Lost Purple Heart mystery solved by Rogersville celebrity Charlie Chase

Jeff Bobo • Nov 28, 2018 at 8:39 AM

ROGERSVILLE — The search for family members to receive a lost Purple Heart that belonged to a Hawkins County WWII soldier who was killed in action revealed a connection to one of Rogersville's most famous sons.

Earlier this month, Hawkins County Veterans Services Officer Danny Breeding contacted the Times News about helping locate the family of WWII Pfc. Charles D. Dalton, whose Purple Heart had been returned to his office after being lost for 23 years.

A local friend of Nashville TV and radio personality Charlie Chase contacted Chase about the lost Purple Heart, and Chase called Breeding on Monday.

Chase, who was born and raised in Rogersville, revealed that Dalton is his great-uncle by marriage, and he was also able to clarify some of the history of the medal.

At Chase's request, on Tuesday Breeding mailed the Purple Heart to Chase's brother Ron Bernard, who lives in Antioch, Tenn.

Pfc. Dalton was killed in action on Jan. 23, 1945, and his wife, Fanny Dalton, received the Purple Heart in the mail from the Army on May 17, 1945.

Fanny Dalton is the sister of Chase's grandmother.

"What Charlie Chase told me was, sometime around 1958, (Charlie's brother) Ron brought it to the Veterans Services Officer here in Rogersville and asked him to place it in a museum," Breeding said. "There's wasn't really a local museum to take it, and over the years it got misplaced."

Apparently, Breeding's predecessor Bill McMaken located the Purple Heart in 1995 and attempted unsuccessfully to find its rightful owner.

Again, the Purple Heart was misplaced, and when McMaken retired in 2006, the Purple Heart was mixed in with some things he took home from the office.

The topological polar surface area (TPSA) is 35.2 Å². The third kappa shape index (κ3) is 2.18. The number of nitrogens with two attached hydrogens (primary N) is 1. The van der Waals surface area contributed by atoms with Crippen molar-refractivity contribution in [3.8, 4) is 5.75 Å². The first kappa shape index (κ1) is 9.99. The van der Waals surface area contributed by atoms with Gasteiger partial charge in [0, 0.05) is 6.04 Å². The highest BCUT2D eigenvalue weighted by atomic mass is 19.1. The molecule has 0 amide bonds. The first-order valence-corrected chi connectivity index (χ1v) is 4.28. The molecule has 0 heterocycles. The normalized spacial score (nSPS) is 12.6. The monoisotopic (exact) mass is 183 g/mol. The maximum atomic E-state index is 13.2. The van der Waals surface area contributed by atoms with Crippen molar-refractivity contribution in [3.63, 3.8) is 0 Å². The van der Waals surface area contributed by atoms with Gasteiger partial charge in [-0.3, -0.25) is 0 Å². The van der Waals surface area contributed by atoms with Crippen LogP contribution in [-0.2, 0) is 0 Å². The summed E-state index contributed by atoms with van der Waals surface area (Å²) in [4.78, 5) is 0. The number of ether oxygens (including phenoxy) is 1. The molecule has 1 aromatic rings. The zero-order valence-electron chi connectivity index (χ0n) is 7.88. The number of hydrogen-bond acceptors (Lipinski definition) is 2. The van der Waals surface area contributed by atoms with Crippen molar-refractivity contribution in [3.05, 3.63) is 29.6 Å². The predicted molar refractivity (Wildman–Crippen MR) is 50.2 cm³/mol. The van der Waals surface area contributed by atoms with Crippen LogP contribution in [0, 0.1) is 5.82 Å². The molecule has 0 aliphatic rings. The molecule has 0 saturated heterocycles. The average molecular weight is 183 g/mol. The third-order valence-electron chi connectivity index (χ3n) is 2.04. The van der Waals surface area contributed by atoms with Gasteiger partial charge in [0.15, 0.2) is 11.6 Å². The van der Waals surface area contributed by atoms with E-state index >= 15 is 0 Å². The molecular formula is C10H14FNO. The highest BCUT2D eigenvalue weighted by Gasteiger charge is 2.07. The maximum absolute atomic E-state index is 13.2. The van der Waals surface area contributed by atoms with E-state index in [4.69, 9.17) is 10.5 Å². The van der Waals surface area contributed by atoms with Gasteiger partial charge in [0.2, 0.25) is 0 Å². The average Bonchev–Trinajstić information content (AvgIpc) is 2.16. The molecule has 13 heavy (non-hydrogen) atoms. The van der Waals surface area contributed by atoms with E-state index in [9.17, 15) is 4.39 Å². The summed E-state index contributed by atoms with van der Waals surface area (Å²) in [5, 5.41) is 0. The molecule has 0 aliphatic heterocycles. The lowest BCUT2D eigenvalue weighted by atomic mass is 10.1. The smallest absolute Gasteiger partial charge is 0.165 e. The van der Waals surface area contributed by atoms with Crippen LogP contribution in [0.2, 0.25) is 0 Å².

McMaken recently found the Purple Heart at his home and brought it back to Breeding in hopes of finding a family member to receive it.

After a Times News article was published Nov. 12 asking for help finding surviving family members for Pfc. Dalton, Breeding received several responses, mostly from the Bernard family in the Beech Creek community.

"They said the closest living relative is probably Wayne Bernard, aka Charlie Chase," Breeding said. "Charlie Chase told me that while Fanny was still alive, she gave it to his brother Ron Bernard, and later Ron brought it to this office. Since his brother is the one who initially had it, Charlie Chase said it ought to be sent to him."

Breeding added, "We just wanted to get it to the family, and whatever the nephew wants to do with it now — if he wants to give it to a museum, that's fine. I just wanted to get it back in their hands, and they can decide what to do with it."

Pfc. Dalton is buried at Lorraine American Cemetery and Memorial, which is located just outside of Saint-Avold, France, near the German border.

That cemetery contains 10,489 graves, the largest number of any American World War II cemetery in Europe.

Pfc. Dalton was part of the 254th Infantry Regiment, 63rd Infantry Division, although the specific circumstances of his death aren't known.

Soldiers interred at Lorraine American Cemetery and Memorial mostly died in late 1944 and early 1945 during the drive by the Third and Seventh armies to the Siegfried Line as the Germans were being pushed out of France.